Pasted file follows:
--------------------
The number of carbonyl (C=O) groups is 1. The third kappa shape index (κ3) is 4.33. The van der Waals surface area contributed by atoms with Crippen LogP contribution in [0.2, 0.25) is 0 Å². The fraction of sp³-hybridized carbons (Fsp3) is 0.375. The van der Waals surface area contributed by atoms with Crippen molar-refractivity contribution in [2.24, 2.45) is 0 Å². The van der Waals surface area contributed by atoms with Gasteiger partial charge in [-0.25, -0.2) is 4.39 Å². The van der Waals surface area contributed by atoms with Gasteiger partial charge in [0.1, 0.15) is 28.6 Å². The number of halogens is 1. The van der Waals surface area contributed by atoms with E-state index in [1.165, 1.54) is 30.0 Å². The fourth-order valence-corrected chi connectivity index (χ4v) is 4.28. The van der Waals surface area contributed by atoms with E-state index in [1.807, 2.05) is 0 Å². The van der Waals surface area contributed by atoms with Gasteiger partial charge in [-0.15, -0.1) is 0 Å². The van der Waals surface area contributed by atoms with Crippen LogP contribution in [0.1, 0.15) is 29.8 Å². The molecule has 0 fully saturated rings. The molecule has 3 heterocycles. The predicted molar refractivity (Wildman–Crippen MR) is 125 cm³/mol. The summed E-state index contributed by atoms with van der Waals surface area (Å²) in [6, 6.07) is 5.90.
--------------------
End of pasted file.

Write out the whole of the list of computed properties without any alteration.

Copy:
The number of carbonyl (C=O) groups is 1. The third kappa shape index (κ3) is 4.33. The van der Waals surface area contributed by atoms with Crippen LogP contribution in [0.2, 0.25) is 0 Å². The fraction of sp³-hybridized carbons (Fsp3) is 0.375. The van der Waals surface area contributed by atoms with Crippen molar-refractivity contribution in [2.24, 2.45) is 0 Å². The van der Waals surface area contributed by atoms with Gasteiger partial charge in [-0.25, -0.2) is 4.39 Å². The van der Waals surface area contributed by atoms with Gasteiger partial charge in [0.1, 0.15) is 28.6 Å². The number of halogens is 1. The van der Waals surface area contributed by atoms with E-state index in [1.165, 1.54) is 30.0 Å². The fourth-order valence-corrected chi connectivity index (χ4v) is 4.28. The van der Waals surface area contributed by atoms with E-state index in [1.807, 2.05) is 0 Å². The van der Waals surface area contributed by atoms with Gasteiger partial charge in [-0.15, -0.1) is 0 Å². The van der Waals surface area contributed by atoms with Crippen LogP contribution in [0.1, 0.15) is 29.8 Å². The molecule has 0 fully saturated rings. The molecule has 3 heterocycles. The predicted molar refractivity (Wildman–Crippen MR) is 125 cm³/mol. The summed E-state index contributed by atoms with van der Waals surface area (Å²) in [6, 6.07) is 5.90.